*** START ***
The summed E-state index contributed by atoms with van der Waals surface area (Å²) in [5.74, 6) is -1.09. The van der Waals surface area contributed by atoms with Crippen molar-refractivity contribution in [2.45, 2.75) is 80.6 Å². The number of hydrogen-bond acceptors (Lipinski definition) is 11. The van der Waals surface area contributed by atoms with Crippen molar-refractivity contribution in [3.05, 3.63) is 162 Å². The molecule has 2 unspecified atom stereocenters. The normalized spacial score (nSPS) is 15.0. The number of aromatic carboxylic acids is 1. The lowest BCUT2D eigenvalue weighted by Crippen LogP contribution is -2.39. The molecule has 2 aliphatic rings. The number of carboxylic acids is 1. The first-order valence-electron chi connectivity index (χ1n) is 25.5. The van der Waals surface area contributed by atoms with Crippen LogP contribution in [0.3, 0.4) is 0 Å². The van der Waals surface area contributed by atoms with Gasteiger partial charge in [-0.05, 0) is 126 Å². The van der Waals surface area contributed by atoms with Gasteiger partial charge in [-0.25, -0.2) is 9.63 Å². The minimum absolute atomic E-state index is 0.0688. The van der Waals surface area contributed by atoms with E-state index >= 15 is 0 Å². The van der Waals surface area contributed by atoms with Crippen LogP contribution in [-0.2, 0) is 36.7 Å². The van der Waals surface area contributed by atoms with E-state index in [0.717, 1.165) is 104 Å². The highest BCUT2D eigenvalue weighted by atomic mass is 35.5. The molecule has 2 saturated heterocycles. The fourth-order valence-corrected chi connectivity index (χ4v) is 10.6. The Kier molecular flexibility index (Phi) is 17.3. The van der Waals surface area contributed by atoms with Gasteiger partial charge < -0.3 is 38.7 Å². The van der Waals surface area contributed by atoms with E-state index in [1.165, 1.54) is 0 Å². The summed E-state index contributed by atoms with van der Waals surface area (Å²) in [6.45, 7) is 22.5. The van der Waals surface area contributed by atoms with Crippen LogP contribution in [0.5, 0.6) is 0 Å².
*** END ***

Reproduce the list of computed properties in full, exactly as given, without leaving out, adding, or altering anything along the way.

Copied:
The summed E-state index contributed by atoms with van der Waals surface area (Å²) in [5.74, 6) is -1.09. The van der Waals surface area contributed by atoms with Crippen molar-refractivity contribution in [2.45, 2.75) is 80.6 Å². The number of hydrogen-bond acceptors (Lipinski definition) is 11. The van der Waals surface area contributed by atoms with Crippen molar-refractivity contribution in [3.05, 3.63) is 162 Å². The molecule has 2 unspecified atom stereocenters. The normalized spacial score (nSPS) is 15.0. The number of aromatic carboxylic acids is 1. The lowest BCUT2D eigenvalue weighted by Crippen LogP contribution is -2.39. The molecule has 2 aliphatic rings. The number of carboxylic acids is 1. The first-order valence-electron chi connectivity index (χ1n) is 25.5. The van der Waals surface area contributed by atoms with Crippen LogP contribution in [0.3, 0.4) is 0 Å². The van der Waals surface area contributed by atoms with Gasteiger partial charge in [-0.05, 0) is 126 Å². The van der Waals surface area contributed by atoms with Gasteiger partial charge in [-0.25, -0.2) is 9.63 Å². The minimum absolute atomic E-state index is 0.0688. The van der Waals surface area contributed by atoms with E-state index >= 15 is 0 Å². The van der Waals surface area contributed by atoms with Crippen LogP contribution in [-0.2, 0) is 36.7 Å². The van der Waals surface area contributed by atoms with E-state index in [0.717, 1.165) is 104 Å². The highest BCUT2D eigenvalue weighted by atomic mass is 35.5. The molecule has 2 saturated heterocycles. The fourth-order valence-corrected chi connectivity index (χ4v) is 10.6. The Kier molecular flexibility index (Phi) is 17.3. The van der Waals surface area contributed by atoms with Gasteiger partial charge < -0.3 is 38.7 Å². The van der Waals surface area contributed by atoms with E-state index in [1.165, 1.54) is 0 Å². The summed E-state index contributed by atoms with van der Waals surface area (Å²) in [6.45, 7) is 22.5. The van der Waals surface area contributed by atoms with Crippen LogP contribution in [0.5, 0.6) is 0 Å².